Next, the localities to survey were drawn at random from the list of all populated places contained in each cell with the aid of ancillary data and a Geographical Information System (GIS). The objective of this stage was to reduce sampling bias associated with the specific choice of the localities contained within each cell of the grid. We aimed to select only one locality per cell based on additional criteria like threshold human population size (>100 inhabitants), and accessibility.

The third stage was the actual field survey, when geographical information was validated and updated to correct discrepancies, or to add new data. Field data were then entered in an ‘output’ GIS database exploited for statistical analyses. Details of how each stage was implemented are further described as follows.

In order to conceive the sampling plan and to assist the field survey, several layers of geographic information, projected in Universal Transverse Mercator (UTM) zone 32N, were entered and managed in ArcGIS (ESRI; http://www.esri.com) to build a map of the study area. A Landsat 7 ETM+ image (1∶60,000) taken on May 18, 2000 was used as a background layer over which the transportation and hydrographic networks were generated, respectively, from road maps (1∶200,000), and remote sensing data downloaded on May 2003 from the Shuttle Radar Topography Mission website (http://www2.jpl.nasa.gov/srtm/). The layer of populated places was generated from topographic maps created between 1970 and 1980, data available at the National Institute of Cartography of Cameroon (Institut National de Cartographie–INC), and the GEOnet Names Server gazetteer as detailed below. These data were subsequently validated by ground-truthing during the field surveys.

To achieve a random selection of the localities to be surveyed in each cell of the sampling grid, we used the georeferenced databases of populated places available at INC and from the GEOnet Names Server (http://earth-info.nga.mil/gns/html). “Populated places” (hereafter also “localities”) correspond to geographical elements (point features in the ancillary databases) with associated toponyms that spatially characterise human settlements. In rural settings, these geographical elements correspond to what would generally be defined as “villages”, small settlements that in our study area rarely extend over more than one square kilometre, and usually much less (cf. built environment map in Fig. 1B). In urbanised settings, however, these features represent city quarters or neighbourhoods. One toponym was selected at random in each cell from the list of localities listed in the ancillary database.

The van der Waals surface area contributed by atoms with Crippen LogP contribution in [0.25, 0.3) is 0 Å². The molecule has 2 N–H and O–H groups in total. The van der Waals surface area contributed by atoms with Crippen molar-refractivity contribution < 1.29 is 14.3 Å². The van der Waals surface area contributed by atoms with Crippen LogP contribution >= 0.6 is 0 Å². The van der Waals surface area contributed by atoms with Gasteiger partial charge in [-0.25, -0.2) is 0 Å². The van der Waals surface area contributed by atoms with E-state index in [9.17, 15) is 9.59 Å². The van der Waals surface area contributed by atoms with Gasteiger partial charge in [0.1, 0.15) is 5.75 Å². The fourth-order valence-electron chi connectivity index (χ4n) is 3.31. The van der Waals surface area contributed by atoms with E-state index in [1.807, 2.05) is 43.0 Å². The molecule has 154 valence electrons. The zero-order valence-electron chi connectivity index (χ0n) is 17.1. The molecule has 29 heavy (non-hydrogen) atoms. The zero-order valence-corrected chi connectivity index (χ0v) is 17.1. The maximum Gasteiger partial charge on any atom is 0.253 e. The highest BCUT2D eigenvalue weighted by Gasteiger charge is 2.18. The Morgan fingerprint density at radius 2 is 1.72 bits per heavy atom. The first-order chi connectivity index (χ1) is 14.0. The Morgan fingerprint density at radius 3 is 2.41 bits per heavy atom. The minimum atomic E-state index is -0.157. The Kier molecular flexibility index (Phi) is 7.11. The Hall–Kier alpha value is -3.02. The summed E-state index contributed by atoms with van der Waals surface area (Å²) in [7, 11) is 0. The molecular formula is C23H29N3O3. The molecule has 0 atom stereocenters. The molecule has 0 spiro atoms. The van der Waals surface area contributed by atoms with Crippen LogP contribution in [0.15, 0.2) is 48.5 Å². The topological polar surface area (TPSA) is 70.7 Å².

Field collectors visited the selected localities following their toponym and ancillary geographical coordinates; they collected indoor-resting mosquitoes in a few patches of human dwellings located in the vicinity of potential mosquito larval habitats and within a radius of c. ±100 m from each other. The geographical coordinates of a locality were taken with a GPS receiver at the approximate centroid of the patch of houses from where collections took place. The corresponding geographical and entomological data were then aggregated in the output GIS database as a point feature to represent that locality.

Due to deficiencies in the geographical data available for this region of the world, not all the localities that were selected in silico could be effectively sampled in the field. On a few occasions, one of the selected localities was replaced by the nearest neighbour because it was missing or inaccessible. Sometimes ancillary geographical coordinates were not accurate; in this case, the selected locality was looked for in the field by matching toponym. These constraints explain why in Fig. 1B a few of the cells of the sampling grid contain more than one sampled locality, or some cells do not contain any locality. A few of the localities validated on the ground fell out of the original 10×10 sampling frame; accordingly, this was extended by appending rows or columns of adjoining cells, thereby forming a new 11×12 sampling frame (Fig. 1B). The final effective average median distance of each sampled locality from its neighbours was 6.3 km (IQR: 5.5–7.2 km), which is close to the 5 km target defined at the outset with the choice of a 5×5 km cell size.